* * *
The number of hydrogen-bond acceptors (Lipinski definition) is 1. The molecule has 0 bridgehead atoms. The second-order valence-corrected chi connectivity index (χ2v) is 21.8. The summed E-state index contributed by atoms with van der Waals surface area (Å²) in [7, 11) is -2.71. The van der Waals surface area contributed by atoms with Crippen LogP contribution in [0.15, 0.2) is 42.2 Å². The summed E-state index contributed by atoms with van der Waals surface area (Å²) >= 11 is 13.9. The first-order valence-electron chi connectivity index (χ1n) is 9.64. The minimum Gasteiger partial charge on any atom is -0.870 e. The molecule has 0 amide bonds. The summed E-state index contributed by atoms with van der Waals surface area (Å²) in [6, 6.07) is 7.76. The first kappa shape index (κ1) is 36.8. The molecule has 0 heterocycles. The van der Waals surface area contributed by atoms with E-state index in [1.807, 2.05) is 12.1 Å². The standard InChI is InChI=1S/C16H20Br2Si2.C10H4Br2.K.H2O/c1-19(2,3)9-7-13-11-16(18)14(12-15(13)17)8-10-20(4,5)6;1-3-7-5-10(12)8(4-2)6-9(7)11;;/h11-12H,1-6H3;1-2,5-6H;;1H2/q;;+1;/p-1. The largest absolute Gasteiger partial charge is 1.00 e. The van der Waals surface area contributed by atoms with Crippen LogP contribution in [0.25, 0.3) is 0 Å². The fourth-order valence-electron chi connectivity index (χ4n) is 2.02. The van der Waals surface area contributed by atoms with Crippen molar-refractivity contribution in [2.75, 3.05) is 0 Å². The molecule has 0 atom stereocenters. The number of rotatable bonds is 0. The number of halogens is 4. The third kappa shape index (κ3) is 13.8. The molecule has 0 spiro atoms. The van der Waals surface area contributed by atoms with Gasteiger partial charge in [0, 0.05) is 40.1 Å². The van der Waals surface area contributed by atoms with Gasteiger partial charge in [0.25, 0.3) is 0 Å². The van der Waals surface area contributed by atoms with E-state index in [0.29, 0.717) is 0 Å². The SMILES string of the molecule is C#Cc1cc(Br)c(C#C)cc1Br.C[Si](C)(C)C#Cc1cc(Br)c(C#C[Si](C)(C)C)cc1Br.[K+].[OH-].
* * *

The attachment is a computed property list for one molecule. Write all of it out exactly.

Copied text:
The number of hydrogen-bond acceptors (Lipinski definition) is 1. The molecule has 0 bridgehead atoms. The second-order valence-corrected chi connectivity index (χ2v) is 21.8. The summed E-state index contributed by atoms with van der Waals surface area (Å²) in [7, 11) is -2.71. The van der Waals surface area contributed by atoms with Crippen LogP contribution in [0.15, 0.2) is 42.2 Å². The summed E-state index contributed by atoms with van der Waals surface area (Å²) >= 11 is 13.9. The first-order valence-electron chi connectivity index (χ1n) is 9.64. The minimum Gasteiger partial charge on any atom is -0.870 e. The molecule has 0 amide bonds. The summed E-state index contributed by atoms with van der Waals surface area (Å²) in [6, 6.07) is 7.76. The first kappa shape index (κ1) is 36.8. The molecule has 0 heterocycles. The van der Waals surface area contributed by atoms with E-state index in [1.807, 2.05) is 12.1 Å². The standard InChI is InChI=1S/C16H20Br2Si2.C10H4Br2.K.H2O/c1-19(2,3)9-7-13-11-16(18)14(12-15(13)17)8-10-20(4,5)6;1-3-7-5-10(12)8(4-2)6-9(7)11;;/h11-12H,1-6H3;1-2,5-6H;;1H2/q;;+1;/p-1. The largest absolute Gasteiger partial charge is 1.00 e. The van der Waals surface area contributed by atoms with Crippen LogP contribution in [0.25, 0.3) is 0 Å². The fourth-order valence-electron chi connectivity index (χ4n) is 2.02. The van der Waals surface area contributed by atoms with Crippen molar-refractivity contribution in [2.75, 3.05) is 0 Å². The molecule has 0 atom stereocenters. The number of rotatable bonds is 0. The number of halogens is 4. The third kappa shape index (κ3) is 13.8. The molecule has 0 spiro atoms. The van der Waals surface area contributed by atoms with Gasteiger partial charge in [0, 0.05) is 40.1 Å². The van der Waals surface area contributed by atoms with Gasteiger partial charge in [0.25, 0.3) is 0 Å². The van der Waals surface area contributed by atoms with E-state index in [0.29, 0.717) is 0 Å². The SMILES string of the molecule is C#Cc1cc(Br)c(C#C)cc1Br.C[Si](C)(C)C#Cc1cc(Br)c(C#C[Si](C)(C)C)cc1Br.[K+].[OH-].